Alright, I had maybe 10 minutes until my next match (Franklin runs FAST – you aren’t guaranteed the usual 20 minutes of repair time). Can we change the wheels in time? I brought my pack of spares  that were cast days before. This batch had air bubble problems, clearly visible in the wheel, since I could not locate the makerspace’s vacuum mold degassing chamber. Someone probably ran off with it for New York Comic Con. I was curious now about how the airy wheels will wear down, so I swapped them on anyway.

The next match was against Duck Yeah, a vertical spinning “STD” bot (where STD has now become popular robot slang for Single Tooth Disc). This is architecturally similar to BattleBots like Witch Doctor, Brutus, or Hypershock, so I was excited for this match. I don’t have a good tactic against STDs or other vertical wedged weapons besides “Don’t Fuck Up”.

Well, I did. My penchant for backsliding into head-on assaults did not end well. In fact I fucked up almost immediately, and the pontoons and arms bent up enough for it to be almost impossible to get back under Duck Yeah.

I got tangled in a hit shortly after that which let Duck Yeah go Full Mike Tyson and nip off one of the ears. These ears were definitely more risky than Overhaul’s – I got stuck sideways on them once while the clamp was open and I forgot how to self-right. Overhaul 1 and 2′s self-righting do depend on the clamp being closed past a certain position, which is easy to forget without practice. PRACTICE DRIVING YOUR DAMN ROBOTS!

The bright red glow coming from the middle of Clocker is the clamp motor’s endcap which got blown off in an impact – the brushes are touching and heated to incandescence by the current flowing through them!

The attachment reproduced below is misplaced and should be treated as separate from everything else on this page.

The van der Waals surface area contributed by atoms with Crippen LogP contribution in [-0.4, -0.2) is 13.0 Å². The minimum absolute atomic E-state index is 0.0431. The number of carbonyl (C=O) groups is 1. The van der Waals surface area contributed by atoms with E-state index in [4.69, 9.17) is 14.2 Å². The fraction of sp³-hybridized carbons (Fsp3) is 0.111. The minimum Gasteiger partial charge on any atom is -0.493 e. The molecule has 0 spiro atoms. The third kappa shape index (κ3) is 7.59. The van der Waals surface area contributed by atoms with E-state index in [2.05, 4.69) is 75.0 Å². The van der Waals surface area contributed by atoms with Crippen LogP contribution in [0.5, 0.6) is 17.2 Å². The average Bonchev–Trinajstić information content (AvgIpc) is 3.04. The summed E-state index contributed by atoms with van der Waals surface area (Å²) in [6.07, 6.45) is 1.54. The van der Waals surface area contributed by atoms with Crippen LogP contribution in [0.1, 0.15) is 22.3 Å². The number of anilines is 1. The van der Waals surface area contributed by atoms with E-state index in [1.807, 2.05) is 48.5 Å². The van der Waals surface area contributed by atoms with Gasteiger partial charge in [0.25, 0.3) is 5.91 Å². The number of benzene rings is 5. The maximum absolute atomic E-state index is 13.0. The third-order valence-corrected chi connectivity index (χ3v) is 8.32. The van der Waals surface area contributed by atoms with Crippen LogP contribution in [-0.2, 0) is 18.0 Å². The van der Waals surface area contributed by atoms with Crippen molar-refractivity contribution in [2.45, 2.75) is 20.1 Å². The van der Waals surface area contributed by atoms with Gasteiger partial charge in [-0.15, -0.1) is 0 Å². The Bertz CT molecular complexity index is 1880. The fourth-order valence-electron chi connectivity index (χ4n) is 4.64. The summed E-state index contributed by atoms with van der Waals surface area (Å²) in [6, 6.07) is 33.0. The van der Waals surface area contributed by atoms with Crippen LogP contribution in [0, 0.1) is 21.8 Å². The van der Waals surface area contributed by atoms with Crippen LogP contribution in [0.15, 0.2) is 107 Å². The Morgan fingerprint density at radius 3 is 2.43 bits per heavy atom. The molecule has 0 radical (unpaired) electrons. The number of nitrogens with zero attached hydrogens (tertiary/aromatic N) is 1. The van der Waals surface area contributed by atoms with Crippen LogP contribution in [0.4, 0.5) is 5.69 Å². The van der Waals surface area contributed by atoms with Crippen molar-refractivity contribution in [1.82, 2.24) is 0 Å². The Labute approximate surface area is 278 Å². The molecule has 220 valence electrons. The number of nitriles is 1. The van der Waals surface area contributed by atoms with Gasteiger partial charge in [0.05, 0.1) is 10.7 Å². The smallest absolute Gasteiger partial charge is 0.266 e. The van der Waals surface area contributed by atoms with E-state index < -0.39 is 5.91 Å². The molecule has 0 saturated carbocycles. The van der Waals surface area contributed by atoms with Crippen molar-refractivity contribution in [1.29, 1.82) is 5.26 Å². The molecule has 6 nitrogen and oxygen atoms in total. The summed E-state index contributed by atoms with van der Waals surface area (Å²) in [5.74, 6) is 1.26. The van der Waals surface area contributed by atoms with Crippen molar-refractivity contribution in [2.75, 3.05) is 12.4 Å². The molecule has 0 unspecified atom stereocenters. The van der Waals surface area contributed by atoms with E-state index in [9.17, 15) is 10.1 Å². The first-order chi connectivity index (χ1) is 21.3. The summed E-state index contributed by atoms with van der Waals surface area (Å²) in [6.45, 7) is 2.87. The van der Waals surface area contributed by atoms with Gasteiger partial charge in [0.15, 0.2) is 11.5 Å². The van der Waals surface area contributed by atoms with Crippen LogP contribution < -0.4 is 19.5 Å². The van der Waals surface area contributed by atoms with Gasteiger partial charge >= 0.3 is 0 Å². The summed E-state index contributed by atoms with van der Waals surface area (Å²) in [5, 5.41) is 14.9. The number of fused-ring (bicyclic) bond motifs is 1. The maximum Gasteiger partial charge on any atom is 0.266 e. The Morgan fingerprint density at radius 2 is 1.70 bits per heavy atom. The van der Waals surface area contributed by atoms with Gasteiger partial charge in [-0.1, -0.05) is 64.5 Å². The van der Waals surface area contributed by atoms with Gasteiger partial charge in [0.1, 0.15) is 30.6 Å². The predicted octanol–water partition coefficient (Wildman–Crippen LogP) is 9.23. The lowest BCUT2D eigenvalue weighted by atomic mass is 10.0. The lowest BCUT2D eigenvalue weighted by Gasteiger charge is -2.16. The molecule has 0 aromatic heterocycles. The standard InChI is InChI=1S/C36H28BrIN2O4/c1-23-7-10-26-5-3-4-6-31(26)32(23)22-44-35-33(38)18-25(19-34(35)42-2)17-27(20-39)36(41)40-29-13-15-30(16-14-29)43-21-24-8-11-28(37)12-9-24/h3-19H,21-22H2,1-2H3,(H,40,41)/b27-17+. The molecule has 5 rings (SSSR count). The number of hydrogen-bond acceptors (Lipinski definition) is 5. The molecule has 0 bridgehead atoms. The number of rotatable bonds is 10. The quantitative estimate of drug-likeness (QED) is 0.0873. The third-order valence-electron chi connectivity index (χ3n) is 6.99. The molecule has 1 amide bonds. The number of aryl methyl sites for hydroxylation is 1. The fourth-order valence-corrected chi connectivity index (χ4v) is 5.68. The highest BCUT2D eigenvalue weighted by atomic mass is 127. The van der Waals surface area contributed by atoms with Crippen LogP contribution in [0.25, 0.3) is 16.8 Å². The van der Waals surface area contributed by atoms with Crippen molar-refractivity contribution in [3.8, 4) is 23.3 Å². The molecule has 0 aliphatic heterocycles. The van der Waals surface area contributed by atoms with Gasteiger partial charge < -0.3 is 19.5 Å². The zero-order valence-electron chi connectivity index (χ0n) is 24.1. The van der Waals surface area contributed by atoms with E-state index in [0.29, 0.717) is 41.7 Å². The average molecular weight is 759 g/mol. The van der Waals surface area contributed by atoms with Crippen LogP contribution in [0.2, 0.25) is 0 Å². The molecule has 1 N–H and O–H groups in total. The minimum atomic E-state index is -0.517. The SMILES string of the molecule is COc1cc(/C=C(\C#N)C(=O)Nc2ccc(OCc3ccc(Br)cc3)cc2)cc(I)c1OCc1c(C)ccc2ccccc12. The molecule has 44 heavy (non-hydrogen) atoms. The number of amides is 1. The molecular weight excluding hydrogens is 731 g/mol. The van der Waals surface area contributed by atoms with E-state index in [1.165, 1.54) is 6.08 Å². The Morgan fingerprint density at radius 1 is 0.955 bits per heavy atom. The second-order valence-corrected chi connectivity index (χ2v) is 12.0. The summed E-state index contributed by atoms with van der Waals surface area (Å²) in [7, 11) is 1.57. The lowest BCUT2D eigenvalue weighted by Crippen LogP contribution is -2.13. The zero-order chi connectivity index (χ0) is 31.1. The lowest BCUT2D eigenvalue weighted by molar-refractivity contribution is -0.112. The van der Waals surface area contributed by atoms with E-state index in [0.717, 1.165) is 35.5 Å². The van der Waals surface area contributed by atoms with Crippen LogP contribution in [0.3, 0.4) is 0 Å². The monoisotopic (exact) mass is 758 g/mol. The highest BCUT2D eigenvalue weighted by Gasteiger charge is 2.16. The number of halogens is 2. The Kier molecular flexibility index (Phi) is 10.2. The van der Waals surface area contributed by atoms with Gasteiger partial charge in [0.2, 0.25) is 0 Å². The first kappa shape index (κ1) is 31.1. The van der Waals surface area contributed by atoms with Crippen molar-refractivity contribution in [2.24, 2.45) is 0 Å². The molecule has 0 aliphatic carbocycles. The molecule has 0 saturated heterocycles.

Match video here. About midway through, I gave up on lifting since the pontoon edges were mangled and the forks bent, and just drove it around slamming it into walls more.  I won the match on this basis.


So far: 2/1

The ear that got nibbled split pretty cleanly along layers. You can also see that the weapon made contact with my clamp motor at least once!

Alright, not much more time until I have to get back in the box, so I quickly swapped a spare clamp motor in. This actuator, thank goodness, is far easier to service than the previous ones!

One thing I did not have was spare forks. This was a pretty severe oversight, as I had the ability to cut them out the week before and dd not do so. I also didn’t have a big enough press, or enough time, to straighten them out again to a degree that would be useful. As such, out comes the angle grinder. I’d rather fight with 1 fork than two are are kind of at different levels.

After this bold move, I try testing the repaired clamp arm and……. nothing. The motor wiggles a whole lot, but doesn’t really move the leadscrew. Uh oh…. I pull the thing apart and discover that it had a totally different pinion. I grabbed a motor for an incompatible drill out of my bin, went “LOOKS OK FROM HERE”, and threw it in the parts box! The gear was similar in diameter, so it “kind of worked”, but really didn’t. Cue 10 minutes of trying to find either a replacement motor or a pinion puller – someone came through with the latter, and I was able to transfer the pinion off the destroyed motor.

The next match was another cripple fight against a decidedly less mobile Melvin. This time, Melvin busted out a thwackbot assembly since they could only spin in place with 1 functioning motor. This was a match where I drove a little harder and went for broke. I had so little time after discovering the motor mishap that I left the ears off. Nontheless, it was a match full of a few full power, cross-arena drives which I had not attempted up to that point. One of these dislodged the bumper inside the arena!